Based on the recommendation from the V-22 Joint Program Office, the U.S. Marine Corps, U.S. Air Force Special Operations Command and U.S. Navy issued a time limit, via fleet bulletin, on the V-22 Input Quill Assembly, effective Feb. 3, 2023.
The imposed time limit will restrict flight on a subset of V-22s until the Input Quill Assembly is replaced. The Input Quill Assembly is an element of the proprotor gearbox, which houses the aircraft clutch.
This recommendation is based on a progressive increase in Hard Clutch Engagement events and ongoing engineering analysis.
A Hard Clutch Engagement event occurs when the clutch, driven by the engine, releases from the rotor system and suddenly reengages, sending an impulse through the drive train, potentially causing damage.
In order to ensure the continued safety of the aircrew, the services took decisive action to implement the bulletin.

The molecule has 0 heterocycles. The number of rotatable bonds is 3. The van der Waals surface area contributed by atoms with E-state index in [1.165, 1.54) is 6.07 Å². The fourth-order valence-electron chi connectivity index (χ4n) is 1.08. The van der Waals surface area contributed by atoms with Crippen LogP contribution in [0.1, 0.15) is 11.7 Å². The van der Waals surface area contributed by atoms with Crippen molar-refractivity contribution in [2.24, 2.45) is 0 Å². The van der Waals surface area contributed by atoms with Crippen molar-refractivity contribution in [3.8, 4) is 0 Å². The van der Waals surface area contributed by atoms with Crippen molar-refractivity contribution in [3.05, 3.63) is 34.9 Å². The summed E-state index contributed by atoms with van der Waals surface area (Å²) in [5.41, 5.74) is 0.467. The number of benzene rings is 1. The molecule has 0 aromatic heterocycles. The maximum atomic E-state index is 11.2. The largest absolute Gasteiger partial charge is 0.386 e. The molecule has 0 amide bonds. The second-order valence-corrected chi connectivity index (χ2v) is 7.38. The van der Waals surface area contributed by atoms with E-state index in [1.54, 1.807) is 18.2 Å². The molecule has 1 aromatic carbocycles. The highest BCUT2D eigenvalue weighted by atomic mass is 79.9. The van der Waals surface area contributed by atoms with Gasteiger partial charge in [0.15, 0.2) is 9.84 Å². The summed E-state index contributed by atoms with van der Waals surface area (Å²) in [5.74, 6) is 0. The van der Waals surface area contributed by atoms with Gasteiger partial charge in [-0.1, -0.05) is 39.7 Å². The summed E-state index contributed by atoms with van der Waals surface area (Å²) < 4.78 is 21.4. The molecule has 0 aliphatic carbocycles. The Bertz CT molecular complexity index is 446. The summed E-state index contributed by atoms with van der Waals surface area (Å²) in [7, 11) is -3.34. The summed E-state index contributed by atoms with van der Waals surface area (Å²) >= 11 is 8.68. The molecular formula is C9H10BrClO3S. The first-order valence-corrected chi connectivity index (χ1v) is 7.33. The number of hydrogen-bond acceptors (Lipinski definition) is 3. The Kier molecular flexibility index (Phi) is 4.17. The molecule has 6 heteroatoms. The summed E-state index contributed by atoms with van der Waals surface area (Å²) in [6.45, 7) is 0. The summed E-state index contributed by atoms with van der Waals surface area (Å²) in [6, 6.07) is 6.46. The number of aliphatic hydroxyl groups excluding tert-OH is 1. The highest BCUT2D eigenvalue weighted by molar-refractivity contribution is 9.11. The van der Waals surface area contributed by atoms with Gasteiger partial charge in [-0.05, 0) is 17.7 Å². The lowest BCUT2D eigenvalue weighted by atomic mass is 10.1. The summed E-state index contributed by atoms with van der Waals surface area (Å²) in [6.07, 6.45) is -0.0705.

The fleet bulletin identifies aircraft with Input Quill Assemblies above a predetermined flight-hour threshold and the requirement to replace that component. Once replaced, the aircraft will return to flight status.
The services previously implemented in-flight and ground training mitigations. Examples include:
- Supplying interim flight guidance to the fleet designed to minimize exposure to a hard clutch engagement, highlighting existing emergency procedures
- Modified Hard Clutch Engagement scenarios were added during simulator training
Due to operational security concerns, the specific Input Quill Assembly flight-hour threshold and number of aircraft affected will not be released.
The joint program office is exploring 24 initiatives, such as data mining, laboratory and flight testing and hardware redesign, that fall along 4 lines of effort (analyze, identify, mitigate, eliminate). These efforts provide the information required to inform short-, mid- and long-term solutions. It was a result of these efforts that we identified and implemented the time limit for the Input Quill Assembly. We will use relevant findings to continually improve the safety of the V-22.